The famous Pala di Brera (also known as the Montefeltro Altarpiece or Brera Altarpiece) was in 1472–1474, using tempera on wood, by the great Italian Renaissance artist Piero della Francesca (Fig. 1.1). It is housed in one of Milan's most prestigious art galleries, the Pinacoteca di Brera and was commissioned by Federico III da Montefeltro, Duke of Urbino, to celebrate his conquest of several castles.
Federico was a great “condottiero” (warlord or captain at arms) of the Renaissance, and is shown kneeling on the right-hand side of the painting. Piero portrayed the Duke in profile, a position recollective of coins and medals. His profile is one of the most famous in history, because of the empty space above the nose.
The reason was that during a tournament Federico was injured with a lance, losing his right eye. According to the legend, he uttered, “Never mind, I’ll see better with one eye than with a hundred!” So, he decided to have the upper part of his nose cut away, in order to see better with his left eye. This might well be the first case of rhinoplasty we know about.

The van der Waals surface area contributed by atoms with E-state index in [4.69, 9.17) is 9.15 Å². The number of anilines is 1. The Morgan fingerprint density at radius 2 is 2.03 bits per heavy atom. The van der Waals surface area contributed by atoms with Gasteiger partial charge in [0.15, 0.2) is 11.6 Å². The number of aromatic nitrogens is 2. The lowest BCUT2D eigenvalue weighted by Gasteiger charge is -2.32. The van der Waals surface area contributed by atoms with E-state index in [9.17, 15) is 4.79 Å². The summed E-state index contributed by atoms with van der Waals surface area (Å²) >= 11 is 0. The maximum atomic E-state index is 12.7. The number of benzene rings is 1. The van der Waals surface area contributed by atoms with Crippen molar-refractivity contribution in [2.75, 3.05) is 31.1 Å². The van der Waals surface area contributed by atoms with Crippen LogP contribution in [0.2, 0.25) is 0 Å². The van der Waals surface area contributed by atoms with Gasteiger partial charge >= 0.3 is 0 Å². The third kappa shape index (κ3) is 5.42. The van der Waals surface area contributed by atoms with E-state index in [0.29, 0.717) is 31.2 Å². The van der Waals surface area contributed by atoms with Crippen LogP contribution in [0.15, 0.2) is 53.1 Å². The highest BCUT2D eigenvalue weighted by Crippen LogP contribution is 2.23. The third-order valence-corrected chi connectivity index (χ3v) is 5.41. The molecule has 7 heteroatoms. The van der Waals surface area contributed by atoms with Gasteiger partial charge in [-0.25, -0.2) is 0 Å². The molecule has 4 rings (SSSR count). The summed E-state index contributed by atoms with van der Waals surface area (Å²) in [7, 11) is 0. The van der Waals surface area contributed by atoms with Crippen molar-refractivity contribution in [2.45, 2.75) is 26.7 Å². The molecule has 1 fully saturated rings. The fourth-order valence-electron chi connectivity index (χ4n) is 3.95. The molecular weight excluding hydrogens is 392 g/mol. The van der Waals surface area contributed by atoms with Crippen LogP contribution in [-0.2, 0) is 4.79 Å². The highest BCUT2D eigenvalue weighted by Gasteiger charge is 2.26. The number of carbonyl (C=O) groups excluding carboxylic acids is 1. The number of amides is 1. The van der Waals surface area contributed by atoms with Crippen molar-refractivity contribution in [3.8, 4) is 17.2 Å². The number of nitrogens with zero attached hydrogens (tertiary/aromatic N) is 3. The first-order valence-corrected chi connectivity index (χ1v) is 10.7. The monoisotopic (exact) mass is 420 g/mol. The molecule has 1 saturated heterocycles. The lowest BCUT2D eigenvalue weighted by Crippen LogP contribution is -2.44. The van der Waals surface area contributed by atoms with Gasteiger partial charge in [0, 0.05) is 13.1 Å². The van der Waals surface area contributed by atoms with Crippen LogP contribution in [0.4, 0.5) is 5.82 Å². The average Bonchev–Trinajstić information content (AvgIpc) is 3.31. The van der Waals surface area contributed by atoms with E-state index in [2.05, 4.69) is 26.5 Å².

At the centre of the painting, hanging on a chain from the ceiling of the apse, is an egg, emblem of the promise of immortality and regeneration.
We like to think about regenerative medicine as the chain portrayed in the Pala di Brera.
In fact, during transfer of fat, injection of stem-cells and production of PRP, many different steps are required. For example, in the case of fat grafting we have to harvest the fat, process it, and, finally inject it into the recipient sites. These steps may be considered the four different links of a chain. Because a chain is only as strong as its weakest link, the creation of a procedure, optimal from start to finish, is mandatory.
In fact, if one link of the chain is weak, then all the procedures will be compromised. In the case of Piero’s chain, the egg may fall. In the case of the transfer of fat, the fat cells will not survive and will not regenerate themselves in the recipient area.